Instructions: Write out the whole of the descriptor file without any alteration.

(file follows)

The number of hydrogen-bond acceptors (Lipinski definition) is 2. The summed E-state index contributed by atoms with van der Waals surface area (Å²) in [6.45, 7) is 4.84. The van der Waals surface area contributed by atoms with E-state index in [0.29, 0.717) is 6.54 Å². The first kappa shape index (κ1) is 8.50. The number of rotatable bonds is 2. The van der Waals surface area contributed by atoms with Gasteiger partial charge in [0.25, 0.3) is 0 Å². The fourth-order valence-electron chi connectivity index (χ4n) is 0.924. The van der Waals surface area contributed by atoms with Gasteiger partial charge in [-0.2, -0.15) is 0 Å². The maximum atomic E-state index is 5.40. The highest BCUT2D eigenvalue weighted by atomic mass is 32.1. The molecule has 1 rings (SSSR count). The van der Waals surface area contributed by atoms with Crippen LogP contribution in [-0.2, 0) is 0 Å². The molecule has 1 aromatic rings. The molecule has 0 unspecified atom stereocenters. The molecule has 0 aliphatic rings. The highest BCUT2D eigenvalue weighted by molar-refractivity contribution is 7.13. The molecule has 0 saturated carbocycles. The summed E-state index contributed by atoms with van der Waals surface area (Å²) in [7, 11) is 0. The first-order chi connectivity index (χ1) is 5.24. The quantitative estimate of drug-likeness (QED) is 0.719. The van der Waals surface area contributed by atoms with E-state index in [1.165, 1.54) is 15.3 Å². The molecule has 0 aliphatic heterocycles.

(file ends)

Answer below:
The number of hydrogen-bond acceptors (Lipinski definition) is 2. The summed E-state index contributed by atoms with van der Waals surface area (Å²) in [6.45, 7) is 4.84. The van der Waals surface area contributed by atoms with E-state index in [0.29, 0.717) is 6.54 Å². The first kappa shape index (κ1) is 8.50. The number of rotatable bonds is 2. The van der Waals surface area contributed by atoms with Gasteiger partial charge in [0.25, 0.3) is 0 Å². The fourth-order valence-electron chi connectivity index (χ4n) is 0.924. The van der Waals surface area contributed by atoms with Gasteiger partial charge in [-0.2, -0.15) is 0 Å². The maximum atomic E-state index is 5.40. The highest BCUT2D eigenvalue weighted by atomic mass is 32.1. The molecule has 1 rings (SSSR count). The van der Waals surface area contributed by atoms with Crippen LogP contribution in [-0.2, 0) is 0 Å². The molecule has 1 aromatic rings. The molecule has 0 unspecified atom stereocenters. The molecule has 0 aliphatic rings. The highest BCUT2D eigenvalue weighted by molar-refractivity contribution is 7.13. The molecule has 0 saturated carbocycles. The summed E-state index contributed by atoms with van der Waals surface area (Å²) in [7, 11) is 0. The first-order chi connectivity index (χ1) is 5.24. The quantitative estimate of drug-likeness (QED) is 0.719. The van der Waals surface area contributed by atoms with E-state index in [1.165, 1.54) is 15.3 Å². The molecule has 0 aliphatic heterocycles.